1999 Cadillac Escalade

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1999 Cadillac Escalade

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Available in 1 styles:  Escalade shown
Asking Price Range
$399–$12,059
Estimated MPG

12 city / 16 hwy

Expert Reviews

    Expert Reviews 2 of 7

By 

TheMercuryNews.com

Jaguar now stands alone.

With the arrival later this year of the BMW X5, nearly every mainstream luxury maker offers a sport-utility. For those of you keeping tabs, that list includes Land Rover, Lexus (two), Mercedes-Benz, Lincoln, Infiniti, Acura and Cadillac. (Even Volvo and Audi offer all-wheel-drive station wagons, pseudo-sport-utilities to be sure, but legitimate competitors in this segment.)

The 1999 Escalade, the first truck in Cadillac's 96-year history, is a perfect example of how automakers are responding to cries from buyers and dealers for more, more, more sport-utilities now now now.

Here's what the numbers told Caddy execs: 32 percent of households with incomes between $100,000 and $150,000 own an SUV, while only 15 percent own a luxury car; and, in 1997, of all owners who left Cadillac for another brand, 21 percent bought or leased a sport-utility.

Cadillac says it developed and brought the Escalade to market in less than a year. Even the most efficient automakers still take at least 24 months to make a new vehicle. How Cadillac did it in 12 is simple. The Escalade isn't really a new vehicle.

Instead, the Escalade is very similar to the GMC Denali, another full-size sport-utility made by General Motors. Take another step back, and you see that the Denali is very similar to the Chevy Tahoe and GMC Yukon, two other GM sport-utes. All are based on the platforms of GM's big-selling full-size pickups. This is the chassis for another sport-ute, too, the even-larger Suburban sold by Chevy and GMC dealers.

So, how GM can sell a Tahoe, a Yukon, a Denali, an Escalade and a Suburban, each with separate marketing campaigns, is either a text-book case of brand management or just another sign that sport-utilities have taken over America.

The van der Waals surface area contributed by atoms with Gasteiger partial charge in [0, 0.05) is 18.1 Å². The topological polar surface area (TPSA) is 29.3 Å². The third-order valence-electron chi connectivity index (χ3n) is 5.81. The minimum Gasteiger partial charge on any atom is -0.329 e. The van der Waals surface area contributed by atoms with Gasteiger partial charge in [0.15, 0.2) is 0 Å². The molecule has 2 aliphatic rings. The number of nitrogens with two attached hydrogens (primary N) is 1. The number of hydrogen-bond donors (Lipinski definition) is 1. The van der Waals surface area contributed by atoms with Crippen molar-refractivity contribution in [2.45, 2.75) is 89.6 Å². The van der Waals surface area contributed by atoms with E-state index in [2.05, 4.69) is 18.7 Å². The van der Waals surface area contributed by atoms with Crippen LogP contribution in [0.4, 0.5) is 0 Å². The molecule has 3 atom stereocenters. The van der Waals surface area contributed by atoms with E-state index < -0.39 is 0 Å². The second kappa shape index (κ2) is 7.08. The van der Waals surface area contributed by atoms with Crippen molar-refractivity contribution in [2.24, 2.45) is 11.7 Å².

What sets the Escalade apart from its GM stablemates is its level of standard amenities and its price (about $46,000).

Enter the Escalade and you'll find the Bose Acoustimass music system with its four wide-range speakers in the doors, two high-output speakers in the headliner and one subwoofer in the console. There's an AM-FM stereo and cassette player. Both an in-dash single disc CD player and a six-disc CD changer are standard. The sound in this vehicle, which is bigger than some Silicon Valley bedrooms, is quite nice.

There's also OnStar onboard. That's GM's security-concierge service that now works without a telephone. Instead, there's a tiny microphone near the visors. With the touch of a button, you're in contact with real-live operators who can give your directions, tell you where the nearest McDonald's is located or call for help in an emergency. Thanks to global positioning systems (GPS) satellites, those operators know exactly where you are.

With an Escalade, owners get OnStar as standard fare, and the monthly service charge is waived for a year.

Otherwise, inside this truck there's acres of leather upholstery and a fores t of Zebrano wood trim. You'll find both on the steering wheel of the Escalade. The front seats are huge and comfortable.

Under the hood, there's a 5.7-liter V-8 engine. Rated at 255 horsepower, it's a decent powerplant. Still, in a vehicle that weighs nearly three tons, a bit more oomph would be appreciated. And though its 480-mile cruising range and use of regular unleaded fuel are to be commended, its fuel economy figures of 12 mpg in the city and 16 on the highway are horrendous.

Also, on board is the same less-than-smooth ride found on all of the big GM sport-utes. While I can accept that in a Chevy or a GMC, it really bugs me in a Cadillac. Something smoother, more sophisticated is what generations of Cadillac buyers have come to expect. With the next generation of these SUVs right around the corner, perhaps the next Escalade will be improved.

The outside of the Escalade exhibits generic GM sport-ute styling. Bumpers are the same color as the body. Running b rds are standard. Most distinctive: the chrome-surround grille centered with Cadillac's wreath and crest logo; the unique head lights with wrap-around blinkers; and the beautiful aluminum six-spoke wheels.

In total, the Escalade offers Cadillac dealers a way to lure buyers of upscale American sport-utilities away from nearby Lincoln dealers and their much-ballyhooed Navigators. In its first few months on the market, Navigator has outsold Escalade by about three-to-one but the Cadillacs have been a bit slow getting into dealerships. Regardless, buying a huge truck at a Cadillac or Lincoln store remains a concept that takes a while to get used to.

What we drove: 1999 Cadillac Escalade, a four-door luxury sport-utility with a 5.7-liter V-8 engine and a four-speed automatic transmission.

Base price: $45,875

Price as tested (includes delivery charge): $46,525

Curb weight: 5,573 pounds

Length: 201.2 inches

Turning circle (curb to curb): 40.7 feet

Towing capacity: 6,000 pounds

Standard features: Autotrac four-wheel-drive; chrome aluminum wheels; OnStar system with 1-year service; dual front air bags; remote keyless entry; theft deterrent system; four-wheel anti-lock brakes; daytime running lights; fog lamps; front and rear air conditioning; power windows and locks; Zebrano wood trim; power, heated front seats; Bose stereo with six-CD changer; luggage carrier.

Options on test vehicle: None

EPA figures: 12 mpg (city); 16 mpg (highway)


    Expert Reviews 2 of 7

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